Volunteer Recruitment Tactics to Grow Grassroots
Volunteer recruitment is never easy. It usually starts like this:
The campaign is just getting going, although your community seems enthusiastic, you are just not getting the massive volunteer support you expected. You keep getting all these excuses from your field director and team.
You are now starting to get a little discouraged, you tell yourself that you are just getting started, that you can knock on doors alone, that it's too early to knock on doors, you'll wait till Labor Day to find volunteers, or wait until your new staffer starts.
You name it, I have heard every excuse, and yes, there are days when you will need to knock on a door alone, but when done right, volunteer recruitment can build on itself. It can create steady growth over time. When done badly, you can have a volunteer desert.
Here are 16 rock solid volunteer recruitment tips to get your grassroots campaign started:
1. Create a volunteer pledge. The best way to begin volunteer recruitment is by reconnecting with individuals who have volunteered for your organization, campaign, or a similar campaign in the past.
2. Ask your donors to volunteer. A lot of times someone writes a check and is not asked to do anything else besides writing more checks. This is a mistake, some of my best donors have become volunteers, the reverse is also true. Keep asking till folks say no.
3. Interns come in all varieties, from college kids to high school programs. Interns have been the best volunteers I have ever had. Paying a small stipend and food can help.
4. Make sure you cultivate groups from key organizers, donors, and staff. Like-minded groups agree with your issues and likely have some fired up folks. Give them special updates, make the group feel like they are a part of the team, and stop by member meetings find a group volunteer who can help keep the group up-to-date. Ask for more help and keep your campaign at the top of their minds. Be the squeaky wheel but be supportive and grateful as well.
5. Ask folks who are supporters at the door to do more and volunteer. The big secret to organizing is not being afraid to ask. I have found some of my best campaign volunteers by asking people to knock on doors with me, and it worked extremely well.
6. Find folks from the last good campaign in the area. When I was managing campaigns, I would find out who managed the last well-run campaign in town. I would call the managers and field organizers and ask them who their best volunteers were, then I would call them.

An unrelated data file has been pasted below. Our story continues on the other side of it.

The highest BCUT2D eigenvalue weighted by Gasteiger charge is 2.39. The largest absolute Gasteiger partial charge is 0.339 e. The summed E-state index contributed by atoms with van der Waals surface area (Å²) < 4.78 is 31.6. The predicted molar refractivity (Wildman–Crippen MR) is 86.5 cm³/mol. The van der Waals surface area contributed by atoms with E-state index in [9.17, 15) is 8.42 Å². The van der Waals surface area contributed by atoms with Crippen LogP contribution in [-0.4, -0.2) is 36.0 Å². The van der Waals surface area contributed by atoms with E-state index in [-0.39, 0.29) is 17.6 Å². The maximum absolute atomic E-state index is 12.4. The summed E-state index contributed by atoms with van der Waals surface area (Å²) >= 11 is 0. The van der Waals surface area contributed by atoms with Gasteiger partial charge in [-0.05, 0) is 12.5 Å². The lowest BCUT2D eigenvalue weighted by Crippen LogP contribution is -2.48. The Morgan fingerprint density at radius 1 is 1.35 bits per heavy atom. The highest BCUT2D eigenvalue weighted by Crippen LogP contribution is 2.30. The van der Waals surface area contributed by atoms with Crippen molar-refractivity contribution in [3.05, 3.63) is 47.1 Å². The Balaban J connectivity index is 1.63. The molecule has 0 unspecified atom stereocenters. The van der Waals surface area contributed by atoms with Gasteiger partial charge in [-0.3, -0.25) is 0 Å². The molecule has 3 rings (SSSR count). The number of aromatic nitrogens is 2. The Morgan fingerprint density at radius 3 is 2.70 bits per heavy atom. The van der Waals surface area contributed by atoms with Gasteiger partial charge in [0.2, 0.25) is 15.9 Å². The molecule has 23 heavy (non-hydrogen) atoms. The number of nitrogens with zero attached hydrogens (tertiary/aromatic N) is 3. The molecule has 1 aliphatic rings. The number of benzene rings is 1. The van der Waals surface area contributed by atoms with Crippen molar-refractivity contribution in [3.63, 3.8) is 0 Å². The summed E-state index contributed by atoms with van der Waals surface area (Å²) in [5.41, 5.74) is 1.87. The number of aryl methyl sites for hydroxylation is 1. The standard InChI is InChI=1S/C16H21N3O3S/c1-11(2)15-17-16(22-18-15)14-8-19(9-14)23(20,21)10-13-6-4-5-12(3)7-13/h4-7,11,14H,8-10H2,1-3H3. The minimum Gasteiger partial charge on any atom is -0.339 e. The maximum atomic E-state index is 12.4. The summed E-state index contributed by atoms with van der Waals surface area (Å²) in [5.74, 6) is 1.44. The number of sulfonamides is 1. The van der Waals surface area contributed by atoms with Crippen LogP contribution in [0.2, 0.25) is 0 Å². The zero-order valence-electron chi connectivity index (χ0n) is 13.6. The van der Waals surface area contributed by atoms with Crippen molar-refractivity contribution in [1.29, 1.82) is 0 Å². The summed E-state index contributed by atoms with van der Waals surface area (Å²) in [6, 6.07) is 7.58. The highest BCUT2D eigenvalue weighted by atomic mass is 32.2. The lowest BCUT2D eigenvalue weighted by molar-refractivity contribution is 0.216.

7. Pay a stipend to get more time from good volunteers. But be careful, paid staff can be great, but you need to make sure you have the budget to pay them.
8. Set real goals for canvassing and events. To get campaigns moving, there is nothing like an ambitious goal and organizers competing to achieve it.
9. Develop ways to draw out supporters for volunteer recruitment. Ask each of your regular volunteers to give you a list of 3 people they believe would make good volunteer prospects. Instruct your canvassers and phone bankers to slip in a “would you volunteer?” question to the most enthusiastic people they encounter. Find ways to incorporate volunteer recruitment into the other aspects of your campaign.
10. Add virtual tactics into the mix. Think tele-town halls, texting, and zoom meetings. Don’t just stop at in-person field.
11. Follow up at least 5 times. I know we have high standards, but you need to ask a lot to get a lot. Follow up often and in multiple ways. Folks don’t always respond to emails, try texting and social channels too.
12. Thank them. Show real appreciation for your volunteers and they will do even more. A “thank you” is something that should take some effort. Try a handwritten note, go beyond an email or a form letter, but don’t forget the thank you.
13. Don’t make assumptions. Too often campaigns make assumptions that people on the team (volunteers, donors etc.) understand what they need and why. Don’t assume. Tell them clearly and directly what you need.
14. Explain why. Explain the reason behind the need. The “why“ will help with motivation, drive response, and action from your volunteers.
15. Have a volunteer plan. Have a clear set of ways you will use volunteers, so when you recruit them, you have real things for them to do and have a plan for how to get tasks accomplished.
16. Look across silos. Look for advocates everywhere in your organization. Sometimes advocates are right in front of you. Board members, donors, coalitions partners, and folks who have signed a national list but have not taken a local action are all good places to start.
• Plan your goals, strategy, and tactics to find and deploy volunteers.
• Look across silos for volunteers to find your best volunteers.
• Make sure your ask is clear and to the point.
• Ask folks to volunteer, multiple times, in different ways.
Use a templated ask and keep refining it: We have been fighting to stop X for 20 years. The hearing is next Tuesday at x. We are short 100 signatures to reach our goal, act now.
Remember, clearly define your goal, the why behind your goal, and what you need your volunteers to do.
Bottom line, make sure you are staying organized and being clear with your follow up with volunteers. If you are not organized, you might be able to get volunteers to start, but you won't likely get them back.
Have questions about volunteer recruitment tactics? Ask them here.